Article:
Please note, therefore, that the primary architectural operation is the employment of stable reason and admirable orderliness of methodand that it is an operation of the mind, since it is in the mind that the building project is first devised; only then can it be translated through compositional skills (the joining and massing of solid bodies) and the operations of mechanics (the movement of weights) into “whatever might beautifully shelter the noble actions of men.”


Obviously, any direct translation of the mental operation to the solid fabric is impossible. In fact, the slighted carpenter can only become the instrument in the architect’s hand when the mental construct is first formulated into a sequence of instructions. This may be reduced to verbal direction when the project is a simple one and the craftsmen are highly trained and independent; but the normal instruction will be (as it has usually been in the past) in the form of a drawing. Like the carpenter, so the stonemason and bricklayer, the blacksmith and even the more finicky joiner or plasterer had procedures that were routine and which they acquired as a matter of course and as part of their craft. No precise specification or instructioncertainly no drawingwould have been required before the mid–nineteenth century to tell a bricklayer to lay a Flemish bond (or one of his own devising), or a mason how to make scribed joints in an ashlar wall. In any departure from such typical procedures, whenever explicit direction might be required, graphic indication has always been essential. The passage from the mental conception to the built form involves a double translation therefore: first from the architect’s mind to the graphicinitially his ownpresentation, and secondly, from the drawing to the building, through the collaboration of those craftsmen who, like Alberti’s carpenter, would act as his “hands.”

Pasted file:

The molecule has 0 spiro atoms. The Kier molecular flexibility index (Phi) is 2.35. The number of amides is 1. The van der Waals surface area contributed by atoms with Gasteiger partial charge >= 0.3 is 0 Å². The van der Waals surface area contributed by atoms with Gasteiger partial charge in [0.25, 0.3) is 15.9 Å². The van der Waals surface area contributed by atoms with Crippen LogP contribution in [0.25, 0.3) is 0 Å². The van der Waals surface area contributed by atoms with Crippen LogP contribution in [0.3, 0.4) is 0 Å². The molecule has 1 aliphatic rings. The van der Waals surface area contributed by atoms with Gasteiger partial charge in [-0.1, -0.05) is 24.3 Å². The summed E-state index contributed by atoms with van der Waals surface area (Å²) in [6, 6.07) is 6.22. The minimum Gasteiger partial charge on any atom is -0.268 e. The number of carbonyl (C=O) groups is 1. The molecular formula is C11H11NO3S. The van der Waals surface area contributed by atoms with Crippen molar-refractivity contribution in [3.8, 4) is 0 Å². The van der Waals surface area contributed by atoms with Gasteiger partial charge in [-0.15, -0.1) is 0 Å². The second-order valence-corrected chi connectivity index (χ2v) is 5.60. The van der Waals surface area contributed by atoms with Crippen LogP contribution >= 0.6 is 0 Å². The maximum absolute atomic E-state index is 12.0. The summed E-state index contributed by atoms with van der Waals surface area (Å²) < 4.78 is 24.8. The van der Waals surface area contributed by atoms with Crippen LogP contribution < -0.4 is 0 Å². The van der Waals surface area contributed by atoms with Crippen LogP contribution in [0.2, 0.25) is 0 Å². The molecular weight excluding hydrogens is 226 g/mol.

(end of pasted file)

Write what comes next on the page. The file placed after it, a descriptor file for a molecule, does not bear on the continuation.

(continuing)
Again, graphic indications may be pegged onto the site directly, drawnor perhaps more accuratelystretched with bits of string. But from very early times, instructions were condensed through scale reduction onto a surface which could be manipulatedsome kind of drawing board. The cliché “on the drawing board” has recently acquired the sense of “to do with practice,” almost as if there need be no mental operation before the drawing of the lines; almost as if the mental, the strictly theoretical part, as it weredid not need to precede drawing-board work. And yet when allegorical figures of architecture appeared in the sixteenth centurysometimes as a ladylike statue, sometimes as a lot of putti—they were usually shown handling compasses, set squares, protractors, rulerswhich were drawing instruments; not chisels, trowels and plumb linesthe instruments of the builder.